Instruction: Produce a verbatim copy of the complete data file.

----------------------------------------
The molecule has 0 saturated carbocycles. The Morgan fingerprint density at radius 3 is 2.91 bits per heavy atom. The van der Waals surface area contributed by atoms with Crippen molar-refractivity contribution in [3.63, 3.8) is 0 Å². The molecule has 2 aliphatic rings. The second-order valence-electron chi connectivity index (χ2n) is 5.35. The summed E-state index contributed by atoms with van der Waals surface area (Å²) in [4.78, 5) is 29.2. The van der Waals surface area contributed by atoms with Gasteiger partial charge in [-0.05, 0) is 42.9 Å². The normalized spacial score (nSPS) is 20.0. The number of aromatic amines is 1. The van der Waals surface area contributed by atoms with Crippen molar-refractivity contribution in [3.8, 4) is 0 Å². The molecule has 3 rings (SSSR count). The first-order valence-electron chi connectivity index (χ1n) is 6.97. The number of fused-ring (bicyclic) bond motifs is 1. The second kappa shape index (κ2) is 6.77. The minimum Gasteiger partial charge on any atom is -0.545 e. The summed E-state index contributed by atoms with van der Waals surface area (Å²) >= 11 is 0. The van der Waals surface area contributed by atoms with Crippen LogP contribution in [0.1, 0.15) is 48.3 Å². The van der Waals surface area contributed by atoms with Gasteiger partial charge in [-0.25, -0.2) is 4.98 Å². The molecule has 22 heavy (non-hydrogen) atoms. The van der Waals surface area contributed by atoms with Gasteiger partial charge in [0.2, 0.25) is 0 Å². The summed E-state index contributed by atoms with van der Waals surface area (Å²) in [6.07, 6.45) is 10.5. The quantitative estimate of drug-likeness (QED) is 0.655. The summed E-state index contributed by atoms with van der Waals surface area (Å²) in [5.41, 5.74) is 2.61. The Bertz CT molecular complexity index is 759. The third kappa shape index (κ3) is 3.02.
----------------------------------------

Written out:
The molecule has 0 saturated carbocycles. The Morgan fingerprint density at radius 3 is 2.91 bits per heavy atom. The van der Waals surface area contributed by atoms with Crippen molar-refractivity contribution in [3.63, 3.8) is 0 Å². The molecule has 2 aliphatic rings. The second-order valence-electron chi connectivity index (χ2n) is 5.35. The summed E-state index contributed by atoms with van der Waals surface area (Å²) in [4.78, 5) is 29.2. The van der Waals surface area contributed by atoms with Gasteiger partial charge in [-0.05, 0) is 42.9 Å². The normalized spacial score (nSPS) is 20.0. The number of aromatic amines is 1. The van der Waals surface area contributed by atoms with Crippen molar-refractivity contribution in [3.8, 4) is 0 Å². The molecule has 3 rings (SSSR count). The first-order valence-electron chi connectivity index (χ1n) is 6.97. The number of fused-ring (bicyclic) bond motifs is 1. The second kappa shape index (κ2) is 6.77. The minimum Gasteiger partial charge on any atom is -0.545 e. The summed E-state index contributed by atoms with van der Waals surface area (Å²) >= 11 is 0. The van der Waals surface area contributed by atoms with Crippen LogP contribution in [0.1, 0.15) is 48.3 Å². The van der Waals surface area contributed by atoms with Gasteiger partial charge in [-0.25, -0.2) is 4.98 Å². The molecule has 22 heavy (non-hydrogen) atoms. The van der Waals surface area contributed by atoms with Gasteiger partial charge in [0.2, 0.25) is 0 Å². The summed E-state index contributed by atoms with van der Waals surface area (Å²) in [6.07, 6.45) is 10.5. The quantitative estimate of drug-likeness (QED) is 0.655. The summed E-state index contributed by atoms with van der Waals surface area (Å²) in [5.41, 5.74) is 2.61. The Bertz CT molecular complexity index is 759. The third kappa shape index (κ3) is 3.02.